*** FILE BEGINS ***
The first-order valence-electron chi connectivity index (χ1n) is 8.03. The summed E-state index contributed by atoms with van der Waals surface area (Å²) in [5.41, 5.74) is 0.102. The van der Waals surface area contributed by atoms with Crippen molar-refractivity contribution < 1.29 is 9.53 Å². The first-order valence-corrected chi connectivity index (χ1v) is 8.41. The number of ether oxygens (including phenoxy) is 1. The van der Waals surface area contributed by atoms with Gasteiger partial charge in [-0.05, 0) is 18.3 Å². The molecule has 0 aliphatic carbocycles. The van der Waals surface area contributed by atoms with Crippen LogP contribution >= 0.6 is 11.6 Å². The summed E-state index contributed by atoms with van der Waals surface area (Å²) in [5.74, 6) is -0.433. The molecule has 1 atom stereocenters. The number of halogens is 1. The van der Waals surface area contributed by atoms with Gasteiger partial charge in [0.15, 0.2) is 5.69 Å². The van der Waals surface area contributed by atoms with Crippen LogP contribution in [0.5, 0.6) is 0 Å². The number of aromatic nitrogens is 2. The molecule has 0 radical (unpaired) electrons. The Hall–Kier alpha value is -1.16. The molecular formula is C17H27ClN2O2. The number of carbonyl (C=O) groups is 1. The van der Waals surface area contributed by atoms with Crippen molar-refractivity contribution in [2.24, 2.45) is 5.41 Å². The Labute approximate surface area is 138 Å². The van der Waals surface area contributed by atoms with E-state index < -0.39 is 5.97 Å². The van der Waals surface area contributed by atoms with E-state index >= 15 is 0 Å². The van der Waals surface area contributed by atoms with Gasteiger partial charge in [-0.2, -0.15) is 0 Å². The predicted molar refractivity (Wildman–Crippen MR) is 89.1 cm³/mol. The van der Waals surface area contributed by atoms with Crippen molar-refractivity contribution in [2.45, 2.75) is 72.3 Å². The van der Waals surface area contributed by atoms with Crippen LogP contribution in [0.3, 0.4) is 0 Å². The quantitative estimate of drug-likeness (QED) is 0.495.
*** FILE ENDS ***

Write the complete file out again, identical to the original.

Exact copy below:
The first-order valence-electron chi connectivity index (χ1n) is 8.03. The summed E-state index contributed by atoms with van der Waals surface area (Å²) in [5.41, 5.74) is 0.102. The van der Waals surface area contributed by atoms with Crippen molar-refractivity contribution < 1.29 is 9.53 Å². The first-order valence-corrected chi connectivity index (χ1v) is 8.41. The number of ether oxygens (including phenoxy) is 1. The van der Waals surface area contributed by atoms with Gasteiger partial charge in [-0.05, 0) is 18.3 Å². The molecule has 0 aliphatic carbocycles. The van der Waals surface area contributed by atoms with Crippen LogP contribution >= 0.6 is 11.6 Å². The summed E-state index contributed by atoms with van der Waals surface area (Å²) in [5.74, 6) is -0.433. The molecule has 1 atom stereocenters. The number of halogens is 1. The van der Waals surface area contributed by atoms with Gasteiger partial charge in [0.15, 0.2) is 5.69 Å². The van der Waals surface area contributed by atoms with Crippen LogP contribution in [0.5, 0.6) is 0 Å². The number of aromatic nitrogens is 2. The molecule has 0 radical (unpaired) electrons. The Hall–Kier alpha value is -1.16. The molecular formula is C17H27ClN2O2. The number of carbonyl (C=O) groups is 1. The van der Waals surface area contributed by atoms with Crippen molar-refractivity contribution in [2.24, 2.45) is 5.41 Å². The Labute approximate surface area is 138 Å². The van der Waals surface area contributed by atoms with E-state index < -0.39 is 5.97 Å². The van der Waals surface area contributed by atoms with E-state index >= 15 is 0 Å². The van der Waals surface area contributed by atoms with Gasteiger partial charge in [-0.2, -0.15) is 0 Å². The predicted molar refractivity (Wildman–Crippen MR) is 89.1 cm³/mol. The van der Waals surface area contributed by atoms with Crippen molar-refractivity contribution in [2.45, 2.75) is 72.3 Å². The van der Waals surface area contributed by atoms with Crippen LogP contribution in [0.3, 0.4) is 0 Å². The quantitative estimate of drug-likeness (QED) is 0.495.